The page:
In addition to higher fasting TG, we demonstrated that subjects with the rs1260326 T allele have higher absolute plasma postprandial TG and incremental TG concentrations, as well as postprandial VLDL-C levels (the triglyceride rich particle of liver origin). The mechanism through which GCKR influences variation in fast and postprandial lipid response (as indicated by higher iMAXTG and iTGAUC) remains to be elucidated. Possibly, this effect could be attributed to variability in VLDL production in liver. Indeed, GCKR expression is highest in human liver. Elevated TG levels may be secondary to increased glucose metabolism caused by overexpression or increased activity of GCKR, which in turn would be expected to increase GK activity. In the liver, increased glycolytic flux as a consequence of increased GK activity would be expected to increase levels of glycerol-3-phosphate and malonyl CoA. Malonyl CoA functions as the physiological inhibitor of carnitine-palmitoyl transferase I, the rate limiting enzyme for beta-oxidation, as well as an intermediate for de novo lipogenesis. Thus, increases in levels of malonyl CoA would inhibit fatty acid oxidation and drive fatty acyl-CoA into TG and VLDL synthesis (McGarry JD and Foster DW 1980; Ruderman NB et al. 2003; Karper F 1999). Animal studies of GK overexpression, which results in increased circulating TG, support this potential mechanism (O'Doherty RM et al. 1999).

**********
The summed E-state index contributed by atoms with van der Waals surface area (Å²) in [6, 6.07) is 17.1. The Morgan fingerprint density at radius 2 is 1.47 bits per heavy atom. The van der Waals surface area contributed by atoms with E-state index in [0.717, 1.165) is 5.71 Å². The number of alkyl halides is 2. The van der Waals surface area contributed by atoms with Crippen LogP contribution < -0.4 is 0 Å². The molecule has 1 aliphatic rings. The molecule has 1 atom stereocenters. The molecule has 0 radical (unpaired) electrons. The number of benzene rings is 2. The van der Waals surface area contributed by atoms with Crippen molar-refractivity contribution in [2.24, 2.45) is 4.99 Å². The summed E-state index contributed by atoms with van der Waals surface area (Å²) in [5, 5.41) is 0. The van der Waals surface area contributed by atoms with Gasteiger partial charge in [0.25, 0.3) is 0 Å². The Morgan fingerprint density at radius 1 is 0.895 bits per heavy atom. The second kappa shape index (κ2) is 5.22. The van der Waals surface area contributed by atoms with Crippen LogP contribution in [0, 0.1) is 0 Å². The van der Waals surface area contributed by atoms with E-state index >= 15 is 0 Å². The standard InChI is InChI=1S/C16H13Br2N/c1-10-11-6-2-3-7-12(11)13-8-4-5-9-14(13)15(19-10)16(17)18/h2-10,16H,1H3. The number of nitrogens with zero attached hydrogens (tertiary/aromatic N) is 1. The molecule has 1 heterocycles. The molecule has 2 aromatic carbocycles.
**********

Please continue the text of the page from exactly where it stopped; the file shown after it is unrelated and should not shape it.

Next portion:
The increase in plasma triglyceride concentration after a fat meal is predominantly due to triglyceride contained in apoB-48-containing lipoproteins (chylomicrons), and to a lesser extent to triglyceride contained in apoB-100-containging lipoprotein (VLDL) (Cohn JS et al. 1993). Our study did not have direct measurement of postprandial chylomicron-TG concentration, the TG-rich particle of intestinal origin. We thus do not know whether GCKR genetic variation affects absorption or intestinal trafficking of TG-rich chylomicrons.